Of the reported cases involving primary ilioenteric fistulae since 2003 [3] [4] [5] [6] [7] [8] [9] [10], all patients presented with massive lower gastrointestinal bleeding. Paralleling the natural history of aneurysmal disease, most patients present in the 6th or 7th decade of life and the incidence of vessel involvement mirrors that of aneurysmal disease with common iliac artery most frequently involved, followed by the external and internal branches [3]. Ilioenteric fistulae preferentially involve the right iliac artery and branches more frequently than the left [6]. Enteric sites demonstrated no particular preference being evenly distributed between the rectosigmoid colon, right colon/cecum, and the ileum. Most cases are diagnosed based on CT with IV contrast or emergent angiography for attempted localization of lower gastrointestinal bleeding [7]. Our patient demonstrated the more common right iliac artery involvement but uniquely involving the sigmoid colon. Diagnosis using intravenous only contrasted CT appears sufficient in our patient as the addition of oral contrast was not considered necessary and delaying operative treatment for further imaging was judged inappropriate given the clinical suspicion of impending patient instability. We believe vascular–enteric fistulae are best recognized and treated as surgical emergencies akin to pure vascular rupture.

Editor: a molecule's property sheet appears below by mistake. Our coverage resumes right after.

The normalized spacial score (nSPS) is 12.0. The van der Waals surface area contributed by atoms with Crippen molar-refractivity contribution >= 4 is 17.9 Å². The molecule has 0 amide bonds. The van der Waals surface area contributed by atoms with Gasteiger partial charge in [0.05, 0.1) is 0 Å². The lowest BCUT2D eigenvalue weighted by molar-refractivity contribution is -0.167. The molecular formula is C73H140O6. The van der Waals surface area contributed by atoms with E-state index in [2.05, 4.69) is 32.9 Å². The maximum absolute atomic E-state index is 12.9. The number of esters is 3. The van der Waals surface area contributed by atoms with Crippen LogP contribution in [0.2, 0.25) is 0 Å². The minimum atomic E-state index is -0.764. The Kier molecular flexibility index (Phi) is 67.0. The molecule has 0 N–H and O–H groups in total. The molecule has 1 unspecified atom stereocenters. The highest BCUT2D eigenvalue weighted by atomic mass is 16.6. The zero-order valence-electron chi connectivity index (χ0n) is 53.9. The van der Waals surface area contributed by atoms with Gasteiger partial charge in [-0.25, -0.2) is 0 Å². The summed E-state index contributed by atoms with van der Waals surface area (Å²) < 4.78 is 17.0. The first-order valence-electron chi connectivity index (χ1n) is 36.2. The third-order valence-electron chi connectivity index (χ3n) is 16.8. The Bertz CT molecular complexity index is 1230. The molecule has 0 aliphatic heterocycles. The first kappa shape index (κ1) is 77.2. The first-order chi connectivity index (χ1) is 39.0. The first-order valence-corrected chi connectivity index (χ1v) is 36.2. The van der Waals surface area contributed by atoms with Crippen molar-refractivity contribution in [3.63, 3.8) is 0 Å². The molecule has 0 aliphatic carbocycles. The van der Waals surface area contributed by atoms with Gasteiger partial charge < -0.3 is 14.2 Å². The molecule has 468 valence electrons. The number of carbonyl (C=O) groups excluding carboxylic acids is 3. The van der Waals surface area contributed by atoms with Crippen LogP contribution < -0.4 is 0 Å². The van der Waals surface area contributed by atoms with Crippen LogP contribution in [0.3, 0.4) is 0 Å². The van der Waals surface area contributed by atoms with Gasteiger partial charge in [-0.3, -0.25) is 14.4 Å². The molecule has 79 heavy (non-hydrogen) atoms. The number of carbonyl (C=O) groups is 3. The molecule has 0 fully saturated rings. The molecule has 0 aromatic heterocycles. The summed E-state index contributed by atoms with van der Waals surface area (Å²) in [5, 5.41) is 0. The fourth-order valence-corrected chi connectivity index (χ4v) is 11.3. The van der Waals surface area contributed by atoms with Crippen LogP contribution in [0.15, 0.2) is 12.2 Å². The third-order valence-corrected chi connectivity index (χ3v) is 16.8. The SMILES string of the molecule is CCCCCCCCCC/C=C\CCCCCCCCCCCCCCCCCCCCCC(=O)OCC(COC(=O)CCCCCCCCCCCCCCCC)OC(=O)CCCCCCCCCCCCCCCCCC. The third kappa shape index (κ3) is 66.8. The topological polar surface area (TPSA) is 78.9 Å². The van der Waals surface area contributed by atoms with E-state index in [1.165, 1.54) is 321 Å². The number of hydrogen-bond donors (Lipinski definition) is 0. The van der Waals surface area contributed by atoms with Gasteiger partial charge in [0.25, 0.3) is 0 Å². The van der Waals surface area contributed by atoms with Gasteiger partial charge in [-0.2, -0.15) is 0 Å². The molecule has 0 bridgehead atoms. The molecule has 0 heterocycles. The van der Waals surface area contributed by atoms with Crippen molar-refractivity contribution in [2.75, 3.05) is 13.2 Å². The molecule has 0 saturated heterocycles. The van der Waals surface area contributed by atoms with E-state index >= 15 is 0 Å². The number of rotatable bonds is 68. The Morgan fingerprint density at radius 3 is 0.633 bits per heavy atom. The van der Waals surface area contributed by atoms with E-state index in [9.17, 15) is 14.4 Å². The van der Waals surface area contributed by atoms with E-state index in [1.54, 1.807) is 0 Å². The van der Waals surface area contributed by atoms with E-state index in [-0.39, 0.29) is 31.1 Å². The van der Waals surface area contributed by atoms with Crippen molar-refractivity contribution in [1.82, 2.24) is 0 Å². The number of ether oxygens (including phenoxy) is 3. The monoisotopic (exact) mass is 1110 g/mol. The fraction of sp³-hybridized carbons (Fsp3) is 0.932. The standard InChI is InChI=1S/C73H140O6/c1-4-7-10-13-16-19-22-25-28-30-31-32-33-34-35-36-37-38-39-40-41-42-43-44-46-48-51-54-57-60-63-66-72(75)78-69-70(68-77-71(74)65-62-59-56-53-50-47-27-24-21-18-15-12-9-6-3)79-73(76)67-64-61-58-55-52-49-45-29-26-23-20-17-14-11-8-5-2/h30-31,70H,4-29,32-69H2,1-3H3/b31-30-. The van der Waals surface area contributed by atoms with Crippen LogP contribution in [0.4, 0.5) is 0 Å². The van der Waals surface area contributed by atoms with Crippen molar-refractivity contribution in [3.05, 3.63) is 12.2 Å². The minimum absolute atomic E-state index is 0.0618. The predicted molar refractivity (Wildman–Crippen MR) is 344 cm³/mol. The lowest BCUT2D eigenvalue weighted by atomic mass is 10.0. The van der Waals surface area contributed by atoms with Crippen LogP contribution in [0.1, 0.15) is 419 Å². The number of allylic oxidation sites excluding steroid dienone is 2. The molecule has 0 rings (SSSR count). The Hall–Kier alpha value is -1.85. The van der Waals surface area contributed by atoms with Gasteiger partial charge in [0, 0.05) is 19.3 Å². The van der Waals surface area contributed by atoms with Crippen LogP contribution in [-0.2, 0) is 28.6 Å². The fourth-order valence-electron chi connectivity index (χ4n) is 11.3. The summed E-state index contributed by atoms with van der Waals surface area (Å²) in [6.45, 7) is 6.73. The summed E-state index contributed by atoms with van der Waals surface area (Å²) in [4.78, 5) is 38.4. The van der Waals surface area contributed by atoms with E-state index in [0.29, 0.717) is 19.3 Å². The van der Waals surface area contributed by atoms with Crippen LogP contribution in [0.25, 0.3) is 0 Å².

Common iliac-enteric fistulae are most frequently associated with aneurysmal disease, with other causes attributed to malignancy and inflammatory bowel disease [1]. Internal and external iliac fistulae appear to have a predilection for the rectum and most reported cases were associated with previous pelvic malignancy and radiation.